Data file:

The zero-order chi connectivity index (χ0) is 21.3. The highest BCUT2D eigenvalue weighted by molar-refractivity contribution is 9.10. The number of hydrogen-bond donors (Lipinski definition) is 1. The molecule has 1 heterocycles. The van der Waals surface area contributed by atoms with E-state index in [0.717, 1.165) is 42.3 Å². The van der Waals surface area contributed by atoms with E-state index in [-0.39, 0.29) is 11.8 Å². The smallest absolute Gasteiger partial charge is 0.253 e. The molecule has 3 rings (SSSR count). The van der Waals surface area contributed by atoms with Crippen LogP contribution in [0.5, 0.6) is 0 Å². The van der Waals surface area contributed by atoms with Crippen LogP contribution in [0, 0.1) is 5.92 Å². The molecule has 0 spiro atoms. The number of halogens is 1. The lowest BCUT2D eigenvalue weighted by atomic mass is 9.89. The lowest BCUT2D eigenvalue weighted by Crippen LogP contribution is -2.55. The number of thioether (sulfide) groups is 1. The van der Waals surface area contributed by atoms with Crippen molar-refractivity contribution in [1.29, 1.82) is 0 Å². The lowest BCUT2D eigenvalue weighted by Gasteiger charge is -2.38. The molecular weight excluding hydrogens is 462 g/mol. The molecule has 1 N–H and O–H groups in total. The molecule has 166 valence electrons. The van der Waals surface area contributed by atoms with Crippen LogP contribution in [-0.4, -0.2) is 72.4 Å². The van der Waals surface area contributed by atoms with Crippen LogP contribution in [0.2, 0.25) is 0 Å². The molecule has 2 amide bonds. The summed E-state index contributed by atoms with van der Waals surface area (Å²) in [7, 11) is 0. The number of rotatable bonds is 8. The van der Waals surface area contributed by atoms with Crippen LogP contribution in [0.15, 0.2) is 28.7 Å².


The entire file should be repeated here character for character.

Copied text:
The zero-order chi connectivity index (χ0) is 21.3. The highest BCUT2D eigenvalue weighted by molar-refractivity contribution is 9.10. The number of hydrogen-bond donors (Lipinski definition) is 1. The molecule has 1 heterocycles. The van der Waals surface area contributed by atoms with E-state index in [0.717, 1.165) is 42.3 Å². The van der Waals surface area contributed by atoms with E-state index in [-0.39, 0.29) is 11.8 Å². The smallest absolute Gasteiger partial charge is 0.253 e. The molecule has 3 rings (SSSR count). The van der Waals surface area contributed by atoms with Crippen LogP contribution in [0.5, 0.6) is 0 Å². The van der Waals surface area contributed by atoms with Crippen LogP contribution in [0, 0.1) is 5.92 Å². The molecule has 0 spiro atoms. The number of halogens is 1. The lowest BCUT2D eigenvalue weighted by atomic mass is 9.89. The lowest BCUT2D eigenvalue weighted by Crippen LogP contribution is -2.55. The number of thioether (sulfide) groups is 1. The van der Waals surface area contributed by atoms with Crippen molar-refractivity contribution in [1.29, 1.82) is 0 Å². The lowest BCUT2D eigenvalue weighted by Gasteiger charge is -2.38. The molecular weight excluding hydrogens is 462 g/mol. The molecule has 1 N–H and O–H groups in total. The molecule has 166 valence electrons. The van der Waals surface area contributed by atoms with Crippen LogP contribution in [-0.4, -0.2) is 72.4 Å². The van der Waals surface area contributed by atoms with Crippen LogP contribution in [0.2, 0.25) is 0 Å². The molecule has 2 amide bonds. The summed E-state index contributed by atoms with van der Waals surface area (Å²) in [7, 11) is 0. The number of rotatable bonds is 8. The van der Waals surface area contributed by atoms with Crippen LogP contribution in [0.15, 0.2) is 28.7 Å².